The new Google search powered by next-gen AI may be subscription-only

Here's what you need to know about Google's next version of search, which could become part of its Google One premium product.
Written by Sabrina Ortiz, Editor
google Search AI screenshot

Google has built an empire based on its free search engine, which has dominated the market for decades. However, facing the imminent threat of new generative AI models stealing its business, the company is poised to shake up its entire business model.

On Wednesday, a Financial Times report, citing inside sources, revealed that Google is considering adding a paywall to access new premium generative AI features in its search engine. 

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Under this plan, the new AI-powered search features would be added to Google's premium subscription service, the Google One plan introduced in February. 

Engineers are working on the technology to deploy the model; however, Google executives have yet to decide when -- or even if -- the paywall will be introduced, according to sources. 

The Google One plan costs $20 per month and already gives users access to Gemini for Workspace, previously known as Duet AI, which infuses Google's AI assistance throughout its productivity apps, including Gmail, Docs, Sheets, Slides, and Meet.  

Other perks currently included in the AI Premium Plan include 2TB of storage, Google Photos editing features, 10% back in Google Store rewards, Google Meet premium video calling features, and Google Calendar enhanced appointment scheduling.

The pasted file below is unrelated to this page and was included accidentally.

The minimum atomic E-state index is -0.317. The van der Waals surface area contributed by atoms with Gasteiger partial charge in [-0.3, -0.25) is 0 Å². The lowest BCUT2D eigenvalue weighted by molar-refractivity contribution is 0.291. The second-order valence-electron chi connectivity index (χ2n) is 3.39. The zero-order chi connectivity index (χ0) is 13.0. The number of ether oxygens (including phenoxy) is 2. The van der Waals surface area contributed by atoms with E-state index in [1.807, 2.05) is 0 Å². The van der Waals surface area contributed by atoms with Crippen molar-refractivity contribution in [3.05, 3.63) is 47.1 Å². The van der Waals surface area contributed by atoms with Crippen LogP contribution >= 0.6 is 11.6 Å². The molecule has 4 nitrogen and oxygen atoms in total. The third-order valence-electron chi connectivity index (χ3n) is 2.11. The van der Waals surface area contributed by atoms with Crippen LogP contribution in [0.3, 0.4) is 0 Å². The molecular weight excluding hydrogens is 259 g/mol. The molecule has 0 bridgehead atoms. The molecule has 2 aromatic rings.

Google's traditional search engine would continue to be free of charge and rely on ads for revenue. However, the potential introduction of a paid search tier is significant because it departs from Google's business model, which has kept its search engine entirely free since it launched over two decades ago. 

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Why start charging for search now? Deploying and maintaining generative AI features on its search engine is expensive, and the subscription fee could offset the cost. However, there's no guarantee that people would be interested in such an AI-assisted search service, especially with many free competitors on the market. 

Just this week, ChatGPT made it easier for users to access its free chatbot by doing away with logins. This means that users can now ask ChatGPT a question the same way they would ask Google -- simply by visiting the site and typing into the chatbot. 

Google continues to hold a key advantage: It doesn't have a knowledge cutoff, whereas ChatGPT does. However, if you want to learn more about any topic before January 2022, ChatGPT can be an enticing option as it will answer your question conversationally and  thoroughly, whereas Google will present you with a bunch of websites. 

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Also, Microsoft's Copilot is an even stronger alternative to Google as the chatbot can answer all search prompts conversationally, has access to the latest information with no knowledge cutoff, and remains free to access. 

Although there is a possibility of some of Google's AI-infused search features being behind a paywall soon, you can sign up for the Search Generative Experience (SGE) to experience Google's AI-infused search engine for free now. Visit Search Labs and log in with your Google account. 

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